I’ve gotten a fair number of queries lately as to my opinion of Medication Assisted Treatment (MAT). I realized I don’t have just one. I have several, depending on the form of MAT we’re discussing at the moment.
Remember, I spent the first two decades of my career in hospital settings, so I’m accustomed to the medical model and the attitudes of medical staff towards addicts and alcoholics. I’m also aware of the strengths and weaknesses of different forms of MAT, which I divide informally into these types.
- Meds intended as replacements for drugs of abuse (methadone, buprenorphine, etc)
- Meds designed to block euphoria, such as naltrexone (Vivitrol)
- Meds taken to suppress craving, such as acamprosate (Campral)
- Meds to create an aversion to the drug, such as disulfiram (Antabuse)
To me, every medication has pluses and also limitations. Unfortunately, many of those limitations are apparent only after the drug is in widespread use. Glowing initial reviews may not hold up in real-world practice. That’s an issue for medications of all types, but particularly for a med intended for use by persons with long histories of drug abuse and addiction.
I recall the enthusiasm of the nursing staff when we switched from methadone to Suboxone in a busy residential detox. Suddenly instead of groaning in their beds or nodding off in the lounge, detox patients were up and in group the day after admission. The cost of Suboxone at that time was probably 15 to 20 times that of methadone, but we were happy to pay given the improvement in results.
As the months passed, however, staff noticed that withdrawal discomfort often reappeared once the buprenorphine was stopped. Even a slower 14 day taper didn’t prevent it. As you might expect, the vast majority relapsed shortly after discharge. In terms of a comfortable detox, Suboxone was a success. In terms of a return to opiate use, it was a failure.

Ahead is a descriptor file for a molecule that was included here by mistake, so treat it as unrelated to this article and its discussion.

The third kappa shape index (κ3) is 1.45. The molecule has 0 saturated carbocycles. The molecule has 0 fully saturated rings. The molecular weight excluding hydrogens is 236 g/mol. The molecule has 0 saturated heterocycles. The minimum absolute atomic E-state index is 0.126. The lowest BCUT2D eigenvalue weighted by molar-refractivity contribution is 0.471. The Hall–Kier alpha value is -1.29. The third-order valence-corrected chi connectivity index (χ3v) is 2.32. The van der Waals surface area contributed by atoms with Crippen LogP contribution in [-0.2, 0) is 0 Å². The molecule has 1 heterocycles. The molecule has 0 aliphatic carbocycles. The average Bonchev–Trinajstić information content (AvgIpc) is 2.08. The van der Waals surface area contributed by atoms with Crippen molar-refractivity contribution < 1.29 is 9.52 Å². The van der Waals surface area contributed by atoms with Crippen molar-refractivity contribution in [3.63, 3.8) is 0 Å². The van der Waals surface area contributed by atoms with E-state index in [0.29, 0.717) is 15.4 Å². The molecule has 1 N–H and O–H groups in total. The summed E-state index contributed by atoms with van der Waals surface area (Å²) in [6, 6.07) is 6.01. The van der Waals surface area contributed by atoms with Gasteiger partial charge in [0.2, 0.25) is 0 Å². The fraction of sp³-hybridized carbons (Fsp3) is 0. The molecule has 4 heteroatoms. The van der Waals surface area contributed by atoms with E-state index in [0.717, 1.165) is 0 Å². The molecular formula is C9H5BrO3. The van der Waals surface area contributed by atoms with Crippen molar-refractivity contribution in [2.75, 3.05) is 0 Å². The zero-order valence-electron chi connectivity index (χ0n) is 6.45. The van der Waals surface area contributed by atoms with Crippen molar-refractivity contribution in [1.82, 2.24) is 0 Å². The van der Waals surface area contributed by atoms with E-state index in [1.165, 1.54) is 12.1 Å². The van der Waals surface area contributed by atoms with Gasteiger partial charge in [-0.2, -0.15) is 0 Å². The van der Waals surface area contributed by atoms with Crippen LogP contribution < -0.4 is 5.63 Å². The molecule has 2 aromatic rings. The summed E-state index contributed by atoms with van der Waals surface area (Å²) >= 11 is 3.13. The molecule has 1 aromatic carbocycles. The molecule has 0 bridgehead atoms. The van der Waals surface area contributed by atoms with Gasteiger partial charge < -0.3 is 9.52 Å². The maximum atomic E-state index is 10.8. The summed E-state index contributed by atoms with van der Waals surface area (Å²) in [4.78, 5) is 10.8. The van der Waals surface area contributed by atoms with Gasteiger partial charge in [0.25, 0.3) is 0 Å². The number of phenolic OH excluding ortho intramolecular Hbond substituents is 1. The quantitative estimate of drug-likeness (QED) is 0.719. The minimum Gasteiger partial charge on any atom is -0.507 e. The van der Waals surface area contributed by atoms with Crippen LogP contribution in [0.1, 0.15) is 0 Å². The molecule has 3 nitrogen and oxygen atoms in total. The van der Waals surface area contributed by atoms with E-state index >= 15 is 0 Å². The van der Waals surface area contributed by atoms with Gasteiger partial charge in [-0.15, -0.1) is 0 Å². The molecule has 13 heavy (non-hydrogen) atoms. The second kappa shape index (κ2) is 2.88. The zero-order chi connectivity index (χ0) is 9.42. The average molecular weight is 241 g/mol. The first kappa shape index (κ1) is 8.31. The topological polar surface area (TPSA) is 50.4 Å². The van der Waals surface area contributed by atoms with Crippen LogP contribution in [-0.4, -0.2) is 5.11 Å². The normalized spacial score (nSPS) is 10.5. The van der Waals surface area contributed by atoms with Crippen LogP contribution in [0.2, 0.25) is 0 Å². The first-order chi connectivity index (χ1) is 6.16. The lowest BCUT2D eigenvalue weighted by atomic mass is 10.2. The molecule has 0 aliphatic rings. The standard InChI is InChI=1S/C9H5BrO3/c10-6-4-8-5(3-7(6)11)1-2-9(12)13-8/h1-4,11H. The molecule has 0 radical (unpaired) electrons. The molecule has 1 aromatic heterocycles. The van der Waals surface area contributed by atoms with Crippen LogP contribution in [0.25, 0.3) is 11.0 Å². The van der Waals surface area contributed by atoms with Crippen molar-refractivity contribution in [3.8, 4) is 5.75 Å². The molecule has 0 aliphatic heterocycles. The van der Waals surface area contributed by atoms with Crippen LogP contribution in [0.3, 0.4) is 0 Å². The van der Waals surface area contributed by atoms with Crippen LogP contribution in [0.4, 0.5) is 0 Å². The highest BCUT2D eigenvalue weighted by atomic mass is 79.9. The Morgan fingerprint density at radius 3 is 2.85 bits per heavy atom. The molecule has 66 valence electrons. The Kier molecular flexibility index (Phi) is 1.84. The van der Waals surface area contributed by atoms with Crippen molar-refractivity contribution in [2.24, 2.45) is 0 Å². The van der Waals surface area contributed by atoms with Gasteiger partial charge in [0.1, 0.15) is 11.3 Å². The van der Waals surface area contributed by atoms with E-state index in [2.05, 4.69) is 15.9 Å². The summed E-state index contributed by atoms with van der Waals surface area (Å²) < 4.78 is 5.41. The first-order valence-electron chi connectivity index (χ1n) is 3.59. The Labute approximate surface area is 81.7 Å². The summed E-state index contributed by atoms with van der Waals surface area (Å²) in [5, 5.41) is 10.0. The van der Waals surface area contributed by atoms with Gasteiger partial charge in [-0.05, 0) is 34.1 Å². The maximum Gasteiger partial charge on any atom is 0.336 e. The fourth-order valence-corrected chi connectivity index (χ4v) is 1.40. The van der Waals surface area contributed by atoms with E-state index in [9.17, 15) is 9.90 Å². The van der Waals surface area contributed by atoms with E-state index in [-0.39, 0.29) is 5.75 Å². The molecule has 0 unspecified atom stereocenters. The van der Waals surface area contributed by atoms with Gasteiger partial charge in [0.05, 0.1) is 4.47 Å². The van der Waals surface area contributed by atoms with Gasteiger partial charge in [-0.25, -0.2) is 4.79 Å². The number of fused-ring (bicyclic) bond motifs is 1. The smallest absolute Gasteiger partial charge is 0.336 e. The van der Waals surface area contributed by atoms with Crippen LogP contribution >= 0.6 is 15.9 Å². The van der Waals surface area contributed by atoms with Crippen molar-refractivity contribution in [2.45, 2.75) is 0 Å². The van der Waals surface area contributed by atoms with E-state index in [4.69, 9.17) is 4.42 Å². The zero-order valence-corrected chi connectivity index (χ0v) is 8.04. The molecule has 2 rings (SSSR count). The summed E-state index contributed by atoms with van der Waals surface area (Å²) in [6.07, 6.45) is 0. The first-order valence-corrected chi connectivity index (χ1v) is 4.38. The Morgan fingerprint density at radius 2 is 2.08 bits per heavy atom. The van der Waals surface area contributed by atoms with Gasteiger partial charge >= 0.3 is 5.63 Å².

Other issues emerged. One was diversion. Much of the Suboxone prescribed to outpatients wound up being resold on the street or traded for heroin. That was simple economics: buprenorphine commanded a far higher price. Then there were problems with retention. At one busy clinic, perhaps one in five patients lasted twelve months on maintenance. The rest dropped out, presumably to return to street heroin use. We hoped that while on maintenance they were at reduced risk of infectious disease or fatal overdose, but it was hard to be sure, because nobody knew for certain what other drugs they may have been using at the same time as the buprenorphine.
So to my experienced (nonphysician) eye, it appeared that much of the benefit of Suboxone maintenance was in terms of harm reduction. Some patients did much better than that, others not so well. And it didn’t appear to be a reliable path if you hoped to someday get off opioids altogether. Even after a few years of success on maintenance, clients still experienced enormous difficulty tapering off.
Maybe this veteran addictionologist put it best: “it’s another tool in the toolbox.” Of course, we can always use those.
In subsequent posts, I’ll share my observations about some of the other forms of MAT. Feel free to agree or disagree.